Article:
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No problem. That is normal when you have 2 or more operating systems. Pretty simple. Assume you have an empty disk and boot into the installation and are at the partitioning setup. create 4 partitions. Ubuntu OS needs a root of about 25Gb that can include a /home/. 25Gb is more than enough if you keep your own data outside of the system (ie. out of / and ...


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When you install MS Windows 10, it overwrites the Grub contents in MBR to its own. All your Windows and Linux OS files are intact and good. All you need to do here is to repair you GRUB files. I used boot-repair and it worked very well for me. If you want to fresh install everything, Install Windows 10 first and then install Ubuntu. It is possible from ...


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Have you gone into BIOS and set to boot from sdb drive or the 1TB drive? It is unusual for a newer system to only boot from first drive. Some much older BIOS, only boot from larger drives if system in first 137GB of drive. But make sure BIOS is set to AHCI, not IDE as that is the compatibility with the very old BIOS. Also turn off Windows 8's fast start or ...


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Your initial problem is caused by El Capitan's new SIP/CSR feature, and is covered in the rEFInd documentation: http://www.rodsbooks.com/refind/sip.html The issue you describe in your comment of OS X booting from the Recovery HD partition is simply a matter of how Apple has chosen to name and use its partitions. Originally, Intel-based Macs placed their ...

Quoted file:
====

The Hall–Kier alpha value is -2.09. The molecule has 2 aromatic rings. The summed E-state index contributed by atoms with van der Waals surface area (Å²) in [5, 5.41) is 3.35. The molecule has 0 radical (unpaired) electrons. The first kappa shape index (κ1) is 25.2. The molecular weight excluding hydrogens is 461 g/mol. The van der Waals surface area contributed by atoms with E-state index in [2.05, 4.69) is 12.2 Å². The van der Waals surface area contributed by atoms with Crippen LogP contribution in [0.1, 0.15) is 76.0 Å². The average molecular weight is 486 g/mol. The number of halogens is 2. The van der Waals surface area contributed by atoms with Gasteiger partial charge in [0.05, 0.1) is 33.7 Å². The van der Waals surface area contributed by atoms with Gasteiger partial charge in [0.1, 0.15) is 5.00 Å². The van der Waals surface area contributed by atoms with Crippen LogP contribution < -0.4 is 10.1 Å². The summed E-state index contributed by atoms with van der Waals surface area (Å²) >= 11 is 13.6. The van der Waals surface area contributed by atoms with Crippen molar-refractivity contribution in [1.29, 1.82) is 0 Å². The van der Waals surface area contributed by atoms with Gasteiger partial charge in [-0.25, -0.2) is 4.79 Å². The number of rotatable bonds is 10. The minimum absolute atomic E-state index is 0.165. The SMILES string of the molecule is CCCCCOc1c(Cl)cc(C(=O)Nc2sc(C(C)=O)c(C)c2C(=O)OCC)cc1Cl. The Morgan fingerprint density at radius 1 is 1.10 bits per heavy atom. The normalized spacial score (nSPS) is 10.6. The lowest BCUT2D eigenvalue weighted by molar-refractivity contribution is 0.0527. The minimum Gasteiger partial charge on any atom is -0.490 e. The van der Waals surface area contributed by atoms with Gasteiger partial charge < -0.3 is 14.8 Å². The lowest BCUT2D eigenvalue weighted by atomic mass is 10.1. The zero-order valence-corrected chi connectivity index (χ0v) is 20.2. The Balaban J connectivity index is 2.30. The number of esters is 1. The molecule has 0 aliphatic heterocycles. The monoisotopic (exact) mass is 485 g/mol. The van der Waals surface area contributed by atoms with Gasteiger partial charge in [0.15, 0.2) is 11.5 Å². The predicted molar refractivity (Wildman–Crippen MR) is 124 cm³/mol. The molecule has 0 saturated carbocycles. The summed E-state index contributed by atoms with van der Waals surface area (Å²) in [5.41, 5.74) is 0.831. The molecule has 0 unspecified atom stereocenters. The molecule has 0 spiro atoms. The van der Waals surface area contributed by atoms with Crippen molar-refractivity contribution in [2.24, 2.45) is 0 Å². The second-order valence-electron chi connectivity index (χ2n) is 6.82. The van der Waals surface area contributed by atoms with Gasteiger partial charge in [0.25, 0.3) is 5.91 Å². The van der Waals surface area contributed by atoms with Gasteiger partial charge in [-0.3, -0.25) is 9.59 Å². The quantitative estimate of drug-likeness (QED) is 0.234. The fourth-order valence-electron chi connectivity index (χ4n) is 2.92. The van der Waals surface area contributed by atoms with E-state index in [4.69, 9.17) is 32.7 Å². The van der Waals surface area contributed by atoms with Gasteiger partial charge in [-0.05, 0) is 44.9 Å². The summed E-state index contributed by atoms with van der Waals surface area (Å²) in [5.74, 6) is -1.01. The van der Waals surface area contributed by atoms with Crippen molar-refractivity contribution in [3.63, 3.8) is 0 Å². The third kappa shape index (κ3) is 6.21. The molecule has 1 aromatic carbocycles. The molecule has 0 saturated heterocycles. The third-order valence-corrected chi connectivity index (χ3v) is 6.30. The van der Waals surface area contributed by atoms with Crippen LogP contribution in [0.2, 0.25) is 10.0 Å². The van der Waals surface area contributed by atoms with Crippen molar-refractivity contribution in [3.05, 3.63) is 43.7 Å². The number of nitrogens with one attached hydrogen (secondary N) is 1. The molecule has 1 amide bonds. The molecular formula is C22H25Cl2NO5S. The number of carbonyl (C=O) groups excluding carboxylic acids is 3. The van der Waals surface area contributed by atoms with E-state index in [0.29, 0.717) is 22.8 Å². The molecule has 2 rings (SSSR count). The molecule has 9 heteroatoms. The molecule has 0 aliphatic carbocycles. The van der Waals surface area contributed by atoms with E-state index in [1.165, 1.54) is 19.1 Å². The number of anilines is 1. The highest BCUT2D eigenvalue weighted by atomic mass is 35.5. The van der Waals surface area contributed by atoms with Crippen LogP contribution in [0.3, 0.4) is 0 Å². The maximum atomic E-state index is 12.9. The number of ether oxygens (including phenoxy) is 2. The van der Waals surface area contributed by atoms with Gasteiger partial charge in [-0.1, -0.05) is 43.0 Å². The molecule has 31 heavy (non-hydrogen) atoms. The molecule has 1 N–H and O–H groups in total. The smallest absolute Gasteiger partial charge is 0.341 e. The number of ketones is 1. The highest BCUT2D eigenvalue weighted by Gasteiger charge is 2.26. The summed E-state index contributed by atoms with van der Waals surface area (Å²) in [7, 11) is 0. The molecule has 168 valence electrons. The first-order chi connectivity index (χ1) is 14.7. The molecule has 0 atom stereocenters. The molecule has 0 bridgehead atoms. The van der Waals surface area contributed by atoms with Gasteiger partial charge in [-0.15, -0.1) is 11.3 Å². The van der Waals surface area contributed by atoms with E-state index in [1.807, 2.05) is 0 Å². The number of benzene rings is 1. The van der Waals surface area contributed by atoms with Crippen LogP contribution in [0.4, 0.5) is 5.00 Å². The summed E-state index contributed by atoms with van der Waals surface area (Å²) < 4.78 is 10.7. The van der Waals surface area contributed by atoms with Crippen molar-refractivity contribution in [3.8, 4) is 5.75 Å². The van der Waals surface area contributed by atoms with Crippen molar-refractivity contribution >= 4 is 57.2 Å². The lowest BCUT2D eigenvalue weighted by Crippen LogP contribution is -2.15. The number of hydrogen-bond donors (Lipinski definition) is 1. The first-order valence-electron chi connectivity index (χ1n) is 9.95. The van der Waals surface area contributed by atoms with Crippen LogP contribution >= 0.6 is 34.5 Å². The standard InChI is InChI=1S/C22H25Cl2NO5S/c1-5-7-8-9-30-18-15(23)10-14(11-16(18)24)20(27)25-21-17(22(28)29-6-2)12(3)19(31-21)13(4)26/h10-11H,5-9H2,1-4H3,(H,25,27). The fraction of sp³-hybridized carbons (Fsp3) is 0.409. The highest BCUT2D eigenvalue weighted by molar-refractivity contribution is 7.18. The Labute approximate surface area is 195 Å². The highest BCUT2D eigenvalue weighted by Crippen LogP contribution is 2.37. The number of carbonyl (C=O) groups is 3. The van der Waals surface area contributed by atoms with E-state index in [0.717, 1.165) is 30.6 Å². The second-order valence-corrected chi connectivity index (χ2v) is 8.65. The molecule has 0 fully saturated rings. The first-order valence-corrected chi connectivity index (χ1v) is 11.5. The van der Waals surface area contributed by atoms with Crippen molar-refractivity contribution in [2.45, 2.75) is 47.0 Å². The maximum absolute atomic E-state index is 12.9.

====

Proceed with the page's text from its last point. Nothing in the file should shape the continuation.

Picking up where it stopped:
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Regarding Android x86 6.0 The "EEEPC" assignment is only for ASUS EEEPCs, only use it if you have one, otherwise use android_x86, do not use generic_x86, you will get stuck at the boot animation and have to restart by using CTRL+F1 to access the terminal and issue reboot as the GUI will not get loaded. I know this because I spent several hours following bad, ...


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This is perfectly normal; it's happened to me on many UEFI computers. The boot*.efi entries and the Windows Boot UEFI Loader one should all boot Windows. MokManager.efi is for managing Secure Boot keys. You probably won't ever use it, but you probably want to keep it around just in case you end up needing it. The System setup entry actually boots into BIOS ...


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Try adding a Windows version of Grub2 such as the Neogrub Bootloader. You might wanna try below guide:- The procedure which has worked for me is outlined below. Did you perform the install of the NeoGrub bootloader in step (3)? If NeoGrub is installed then there will be a \NST folder on your C: drive. I think this step is sometimes left ...


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In case of problems with logging in: it could be that purging deleted a needed file in /home/$USER/ or it changed permissions on a needed file. If the problems occur before login it is more than likely related to the video card driver. 1st thing to do is to go to a TTY (control alt f1). You can use apt-get to re-install ubuntu with: sudo apt-get install ...